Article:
The results are quite nice. It presents a very smooth and finished looking front panel with everything easy to read and get to.

Vacuum Form Build part Eight

Fast heat Heating Panels kit build.

Fast heat Heating Panels kit build. The kits are great. Everything you need is in the box (except tools) and you don’t have to know how many feet of wire at what wrap gives you the right resistance to make each one 1200 watts. And then how far to stretch it to make it fit and still keep the edges warm so there are no hot spots. All those calculations are worked out for you. That said they are still kits and have to be very carefully assembled so as not to break the ceramic fiber board or kink the wire. There are many hours in this project and this step is one that takes longer than it looks.

One note about the heating panels. This is the heart of the machine. If this doesn’t work well you do not get good performance out of you vacuum former. The TK560 forum goes on and on about this topic.  It all comes down to this. A vacuum form machine is an oven. A big oven. In fact by the time I have both zones of mine working it is twice as much power (in amps and watts) as a kitchen oven.  A very good source said (see link below) that you need to heat the plastic from room temperature to forming temperature (about 350-400 F) in about one minute to keep the plastic pliable. Heat too slow and you change the plastic elasticity. This is like baking 15 minute rolls in one minute.  It takes a lot of heat. This my second try to build a machine. The first I abandoned for lack of heating power.  110v is just not enough to do the job. The kits are not cheap but the price is fair for the work and research that has gone in.  Heating is king in this game and Doug has it worked out.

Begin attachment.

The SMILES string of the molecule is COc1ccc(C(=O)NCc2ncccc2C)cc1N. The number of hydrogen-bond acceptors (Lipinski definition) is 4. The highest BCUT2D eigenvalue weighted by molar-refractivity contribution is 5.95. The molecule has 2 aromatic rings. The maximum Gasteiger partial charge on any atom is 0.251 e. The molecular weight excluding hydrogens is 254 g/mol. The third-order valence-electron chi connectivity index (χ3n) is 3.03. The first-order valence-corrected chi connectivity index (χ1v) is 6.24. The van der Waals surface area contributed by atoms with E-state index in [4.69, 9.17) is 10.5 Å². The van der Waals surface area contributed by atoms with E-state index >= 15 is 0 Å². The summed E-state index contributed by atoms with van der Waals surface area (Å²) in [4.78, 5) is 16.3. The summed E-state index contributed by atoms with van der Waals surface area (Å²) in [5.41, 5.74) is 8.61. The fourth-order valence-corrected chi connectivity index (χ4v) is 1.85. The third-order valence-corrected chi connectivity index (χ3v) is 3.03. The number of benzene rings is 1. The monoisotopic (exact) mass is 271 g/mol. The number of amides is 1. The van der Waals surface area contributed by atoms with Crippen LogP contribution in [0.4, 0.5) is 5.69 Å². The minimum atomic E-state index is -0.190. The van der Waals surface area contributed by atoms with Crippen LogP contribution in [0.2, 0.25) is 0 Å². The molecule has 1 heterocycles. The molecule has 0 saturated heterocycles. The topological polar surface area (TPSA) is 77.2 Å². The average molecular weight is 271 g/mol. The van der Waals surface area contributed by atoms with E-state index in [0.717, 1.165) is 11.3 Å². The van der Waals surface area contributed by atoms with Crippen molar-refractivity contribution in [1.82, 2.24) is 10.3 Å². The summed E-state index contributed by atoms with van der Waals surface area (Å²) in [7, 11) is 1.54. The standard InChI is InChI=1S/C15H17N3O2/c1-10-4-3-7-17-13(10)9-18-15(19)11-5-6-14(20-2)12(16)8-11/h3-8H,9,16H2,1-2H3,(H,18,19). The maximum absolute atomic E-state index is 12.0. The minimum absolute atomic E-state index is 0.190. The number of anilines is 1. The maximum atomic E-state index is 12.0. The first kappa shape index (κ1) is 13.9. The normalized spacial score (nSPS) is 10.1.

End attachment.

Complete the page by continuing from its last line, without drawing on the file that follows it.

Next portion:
For more, read down around page 16 of the document linked here from one of the commercial heating element suppliers which talks about Estimating Power Requirements. It works out to just under 11 watt/in2. That’s watts per square inch. So, if you have a 2′ x 2′ machine that’s 24 x 24 x 11 or 6336 watts a minute needed.